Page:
Wild Words . . . Photos & Fine Art

Co-creating by heart with sandy cathcart through writers helps and art info, focusing on all things wild.

Wednesday, February 07, 2007

Talk about Wild! (Part I)

On my way to teach class at Pacific Bible College this week, I passed a street person who totally intrigued me. He was sitting on a stone bench, dressed in a long black cape that he held open around him as if making a small room for himself. I slowed my Explorer while traffic whipped by me.

The man’s head was bent, his long black hair stringing behind him. I wanted to stop and ask him what had bent his head like that—what weight had left him on the street.

My camera bag sat in the seat next to me. I could take a photo and paint that man and let the world know there’s danger out there . . . but not danger from the man . . . from whatever had placed him on the street in the first place.

I didn’t stop, because it would have given my husband, Cat, a heart attack. I used to stop. I used to talk with people like that. I still do, but only when someone is with me or I’m in a safer place than a storm-blackened night in the worst part of town.

It made me think of Charlie.

For twelve years, my friend, Julie, and I volunteered in the county jail. Neither of us had any kind of counseling degree, but both of us had a heart for people who were down and out. Mine came from having someone very close to me ending up suicidal in jail during the middle of the week. Policy kept me from being able to visit him until the weekend. I prayed my heart out and contacted the jail and pleaded, but they were relentless. Finally, I grabbed a police friend who had the clearance to visit the jail and give my loved one direction and hope.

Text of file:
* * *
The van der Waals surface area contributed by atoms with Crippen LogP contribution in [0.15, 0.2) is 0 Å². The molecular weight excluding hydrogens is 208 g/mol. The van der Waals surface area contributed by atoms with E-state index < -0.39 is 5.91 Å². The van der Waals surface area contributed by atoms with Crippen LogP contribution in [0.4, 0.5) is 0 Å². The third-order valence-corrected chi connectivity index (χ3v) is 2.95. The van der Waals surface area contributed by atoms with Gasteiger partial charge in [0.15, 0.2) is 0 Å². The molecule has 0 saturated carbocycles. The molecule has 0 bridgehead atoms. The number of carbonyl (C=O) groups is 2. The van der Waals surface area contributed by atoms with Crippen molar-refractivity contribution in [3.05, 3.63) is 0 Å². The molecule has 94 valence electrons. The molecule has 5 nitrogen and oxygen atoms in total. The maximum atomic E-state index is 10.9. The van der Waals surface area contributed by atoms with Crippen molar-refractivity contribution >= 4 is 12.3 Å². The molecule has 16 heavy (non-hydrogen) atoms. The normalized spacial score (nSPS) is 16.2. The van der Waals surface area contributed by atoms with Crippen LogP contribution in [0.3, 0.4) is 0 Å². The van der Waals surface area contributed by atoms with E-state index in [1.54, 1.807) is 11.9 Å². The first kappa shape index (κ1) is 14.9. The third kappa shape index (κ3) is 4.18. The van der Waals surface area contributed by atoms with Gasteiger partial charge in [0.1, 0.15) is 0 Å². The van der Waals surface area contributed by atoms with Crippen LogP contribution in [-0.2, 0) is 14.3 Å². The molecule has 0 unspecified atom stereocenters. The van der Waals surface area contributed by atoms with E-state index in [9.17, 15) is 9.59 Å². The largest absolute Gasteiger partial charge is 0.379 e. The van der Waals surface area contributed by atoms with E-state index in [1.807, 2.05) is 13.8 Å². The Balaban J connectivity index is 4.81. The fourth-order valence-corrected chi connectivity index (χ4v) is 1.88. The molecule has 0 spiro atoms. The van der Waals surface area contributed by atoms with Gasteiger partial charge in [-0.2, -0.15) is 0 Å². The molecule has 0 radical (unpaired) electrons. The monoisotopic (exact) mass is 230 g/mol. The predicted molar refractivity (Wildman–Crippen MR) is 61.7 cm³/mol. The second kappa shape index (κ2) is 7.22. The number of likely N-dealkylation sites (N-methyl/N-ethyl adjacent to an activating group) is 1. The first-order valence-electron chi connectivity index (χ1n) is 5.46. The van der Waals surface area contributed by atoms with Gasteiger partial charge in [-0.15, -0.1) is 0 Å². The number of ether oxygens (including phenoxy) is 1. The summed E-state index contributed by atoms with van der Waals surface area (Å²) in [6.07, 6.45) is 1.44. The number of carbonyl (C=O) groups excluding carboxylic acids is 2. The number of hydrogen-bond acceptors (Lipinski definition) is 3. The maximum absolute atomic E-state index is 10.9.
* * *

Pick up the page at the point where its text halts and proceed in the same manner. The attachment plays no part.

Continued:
Soon after, I applied for and received the same clearance.

During those years, Julie and I reached out to a lot of women and a few men, but Charlie is one neither of us will ever forget.

Julie found Charlie on the street, dying of an abscessed tooth. She hauled him to the hospital where they saved his life, but then he needed a place to heal following his hospital stay. Julie took him home. He cleaned up, got off booze, gave his life to God, and went to work at our church doing landscape. He was a handsome, intelligent, and charming Native American, looking as if he stepped out of the pages of the magazine, Cowboys and Indians.

After staying clean, inside and out, for a couple of years, he ended up back on the street.

I’ll never forget the night I saw him in the middle of the road, staggering aimlessly. I begged God to help him, to please release him from the terrible weight that threatened to obliterate him entirely.

I’ll tell you more of the story in a couple of days. It has a surprising end. At least, it was a surprise to me.

For now, I’d like to talk with you writers and artists on a personal level.

(1) Do you really “see” people? Not just the ones you know . . . but all kinds of people? Or do you dismiss the ones who look or dress differently from yourself?

(2) Do you have a heart for people? Do you care about what happened in their lives? What joys and sorrows brought them to their present circumstances?

Looking deeper, below the surface, whether through interview or imagination, will bring life to both your writing and your painting. Instead of cardboard characters or copies of photos, you’ll have characters that appeal to the deepest senses of your readers, and your paintings will draw emotion from your viewers.

One of the greatest gifts I’ve received as a writer and painter, is being able to view the world from a little less selfish perspective. I’m always asking the questions, “Why?” and “What if?”

Try it. See what new characters or subjects you’ll come up with this week.


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